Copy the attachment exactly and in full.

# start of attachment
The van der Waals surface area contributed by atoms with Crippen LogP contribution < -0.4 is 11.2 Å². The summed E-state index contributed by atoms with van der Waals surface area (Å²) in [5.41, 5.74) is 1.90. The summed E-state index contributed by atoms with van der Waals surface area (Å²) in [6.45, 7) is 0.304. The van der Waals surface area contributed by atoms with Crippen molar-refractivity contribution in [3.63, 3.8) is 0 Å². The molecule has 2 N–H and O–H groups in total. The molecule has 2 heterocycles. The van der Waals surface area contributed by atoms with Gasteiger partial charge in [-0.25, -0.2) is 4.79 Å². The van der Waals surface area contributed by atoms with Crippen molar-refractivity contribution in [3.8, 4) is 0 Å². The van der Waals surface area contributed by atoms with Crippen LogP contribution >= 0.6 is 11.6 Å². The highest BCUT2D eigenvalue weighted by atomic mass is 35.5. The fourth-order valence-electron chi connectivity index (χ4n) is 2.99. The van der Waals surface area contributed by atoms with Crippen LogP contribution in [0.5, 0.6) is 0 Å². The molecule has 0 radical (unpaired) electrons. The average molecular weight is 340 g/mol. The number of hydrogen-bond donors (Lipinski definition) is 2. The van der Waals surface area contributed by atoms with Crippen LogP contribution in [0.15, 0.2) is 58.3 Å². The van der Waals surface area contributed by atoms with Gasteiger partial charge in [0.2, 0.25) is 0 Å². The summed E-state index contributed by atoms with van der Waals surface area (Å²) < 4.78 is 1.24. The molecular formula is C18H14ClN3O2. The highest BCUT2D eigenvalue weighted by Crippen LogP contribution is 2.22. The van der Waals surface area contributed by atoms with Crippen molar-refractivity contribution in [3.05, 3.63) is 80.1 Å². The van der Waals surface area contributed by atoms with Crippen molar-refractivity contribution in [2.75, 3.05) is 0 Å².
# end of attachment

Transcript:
The van der Waals surface area contributed by atoms with Crippen LogP contribution < -0.4 is 11.2 Å². The summed E-state index contributed by atoms with van der Waals surface area (Å²) in [5.41, 5.74) is 1.90. The summed E-state index contributed by atoms with van der Waals surface area (Å²) in [6.45, 7) is 0.304. The van der Waals surface area contributed by atoms with Crippen molar-refractivity contribution in [3.63, 3.8) is 0 Å². The molecule has 2 N–H and O–H groups in total. The molecule has 2 heterocycles. The van der Waals surface area contributed by atoms with Gasteiger partial charge in [-0.25, -0.2) is 4.79 Å². The van der Waals surface area contributed by atoms with Crippen molar-refractivity contribution in [3.8, 4) is 0 Å². The van der Waals surface area contributed by atoms with Crippen LogP contribution >= 0.6 is 11.6 Å². The highest BCUT2D eigenvalue weighted by atomic mass is 35.5. The fourth-order valence-electron chi connectivity index (χ4n) is 2.99. The van der Waals surface area contributed by atoms with Crippen LogP contribution in [0.5, 0.6) is 0 Å². The molecule has 0 radical (unpaired) electrons. The average molecular weight is 340 g/mol. The number of hydrogen-bond donors (Lipinski definition) is 2. The van der Waals surface area contributed by atoms with Crippen LogP contribution in [0.15, 0.2) is 58.3 Å². The van der Waals surface area contributed by atoms with Gasteiger partial charge in [0.2, 0.25) is 0 Å². The summed E-state index contributed by atoms with van der Waals surface area (Å²) < 4.78 is 1.24. The molecular formula is C18H14ClN3O2. The highest BCUT2D eigenvalue weighted by Crippen LogP contribution is 2.22. The van der Waals surface area contributed by atoms with Crippen molar-refractivity contribution in [3.05, 3.63) is 80.1 Å². The van der Waals surface area contributed by atoms with Crippen molar-refractivity contribution in [2.75, 3.05) is 0 Å².